Polestar, a Swedish manufacturer of electric vehicles, announced on Friday that its third-quarter operating loss decreased from a year ago as revenue more than doubled. Polestar also reaffirmed its previous forecast of delivering 50,000 vehicles in 2022.
However, the business issued a warning that rising prices and supply-chain problems will continue to reduce its profits through 2023.
Following its merger with a special-purpose acquisition company in June, Polestar filed its first quarterly earnings report as a publicly traded company. These are the key figures from that report.
$435.4 million in revenue, compared to $212.9 million in the third quarter of 2021.
Operating loss decreased from $292.9 million to $196.4 million during the past year.
Due to an accounting credit associated with the devaluation of future share distributions, Polestar was nonetheless able to post a net profit of $299.4 million, or 14 cents per share, despite the operating loss. (Polestar will have to pay out less than it had anticipated because its share price has declined since it went public, hence the credit.)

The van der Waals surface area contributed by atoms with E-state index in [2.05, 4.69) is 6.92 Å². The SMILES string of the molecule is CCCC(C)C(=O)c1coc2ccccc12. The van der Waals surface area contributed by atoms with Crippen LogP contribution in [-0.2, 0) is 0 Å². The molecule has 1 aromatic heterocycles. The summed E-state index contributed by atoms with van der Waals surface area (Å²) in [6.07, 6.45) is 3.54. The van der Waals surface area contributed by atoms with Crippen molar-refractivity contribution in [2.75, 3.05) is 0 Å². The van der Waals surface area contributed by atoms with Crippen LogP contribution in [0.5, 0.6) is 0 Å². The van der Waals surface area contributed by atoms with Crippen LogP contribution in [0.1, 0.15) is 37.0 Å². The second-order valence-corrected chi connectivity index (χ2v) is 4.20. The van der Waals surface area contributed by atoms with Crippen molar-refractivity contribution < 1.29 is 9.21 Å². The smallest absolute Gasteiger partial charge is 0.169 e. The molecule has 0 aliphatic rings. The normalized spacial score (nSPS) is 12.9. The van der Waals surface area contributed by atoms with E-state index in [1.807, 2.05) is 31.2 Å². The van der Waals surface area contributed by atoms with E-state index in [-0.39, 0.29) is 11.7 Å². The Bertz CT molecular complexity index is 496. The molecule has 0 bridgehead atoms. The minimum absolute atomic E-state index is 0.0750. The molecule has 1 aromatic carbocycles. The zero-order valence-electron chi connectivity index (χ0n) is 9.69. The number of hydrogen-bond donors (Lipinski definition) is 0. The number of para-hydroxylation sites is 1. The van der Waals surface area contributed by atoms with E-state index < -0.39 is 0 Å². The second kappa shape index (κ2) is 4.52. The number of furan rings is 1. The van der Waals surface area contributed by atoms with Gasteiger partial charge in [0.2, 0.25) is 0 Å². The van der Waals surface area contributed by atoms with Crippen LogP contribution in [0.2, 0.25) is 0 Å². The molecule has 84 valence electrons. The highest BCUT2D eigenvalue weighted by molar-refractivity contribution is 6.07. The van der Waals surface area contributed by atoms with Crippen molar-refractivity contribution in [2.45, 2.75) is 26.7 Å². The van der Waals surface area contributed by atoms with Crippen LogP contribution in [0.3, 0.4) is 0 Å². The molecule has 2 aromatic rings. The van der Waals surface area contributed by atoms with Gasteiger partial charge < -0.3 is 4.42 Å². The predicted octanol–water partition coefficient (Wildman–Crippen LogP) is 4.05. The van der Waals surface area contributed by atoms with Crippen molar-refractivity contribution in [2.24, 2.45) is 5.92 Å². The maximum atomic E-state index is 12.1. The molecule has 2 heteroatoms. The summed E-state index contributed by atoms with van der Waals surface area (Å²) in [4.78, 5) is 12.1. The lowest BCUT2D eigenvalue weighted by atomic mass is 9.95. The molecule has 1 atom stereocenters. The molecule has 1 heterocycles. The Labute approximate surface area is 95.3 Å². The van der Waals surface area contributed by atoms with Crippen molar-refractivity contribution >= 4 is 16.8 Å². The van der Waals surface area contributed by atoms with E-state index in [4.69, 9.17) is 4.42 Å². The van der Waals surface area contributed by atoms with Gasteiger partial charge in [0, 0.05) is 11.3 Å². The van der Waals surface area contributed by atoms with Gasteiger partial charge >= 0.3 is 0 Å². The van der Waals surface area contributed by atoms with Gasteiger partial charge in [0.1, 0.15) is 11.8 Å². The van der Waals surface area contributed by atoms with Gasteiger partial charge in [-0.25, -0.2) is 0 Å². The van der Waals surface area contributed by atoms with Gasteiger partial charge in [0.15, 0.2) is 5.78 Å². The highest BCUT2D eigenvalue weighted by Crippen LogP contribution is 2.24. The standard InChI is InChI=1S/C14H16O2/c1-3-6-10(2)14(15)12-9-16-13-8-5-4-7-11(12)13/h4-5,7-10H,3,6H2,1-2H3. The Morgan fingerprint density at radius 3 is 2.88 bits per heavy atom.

After the revelation, shares spiked dramatically and ended Friday’s session up over 20%.
In his remarks on the results call, CEO Thomas Ingenlath stated, “I would want to reiterate: Polestar is a real automotive company.” We are currently getting cars on the road and achieving our ambitious growth strategy.
According to CFO Johan Malmqvist, Polestar’s attempts to cut costs, particularly temporary reductions in advertising and marketing expenditures, contributed to the company’s smaller operating loss. However, the loss was made worse by foreign exchange headwinds, which are predicted to persist throughout the following year.
Since our cars are made in China, the majority of our expenses are paid in renminbi, which has appreciated against the euro and other major currencies, raising the cost of sales, according to Malmqvist.
In line with its previous projections, Malmqvist stated that Polestar still anticipates shipping 50,000 vehicles in 2022 and earning $2.4 billion in total revenue.
According to those figures, deliveries of roughly 19,600 vehicles were made in the fourth quarter, bringing in nearly $924 million in revenue. These vehicles have already been produced and are currently being delivered to consumers, he added.
With around $988 million in cash at the end of the third quarter, Polestar has since obtained a $1.6 billion credit line from its two principal shareholders, Volvo Cars and Chinese automaker Geely. According to Malmqvist, that will be sufficient to support the business through 2023.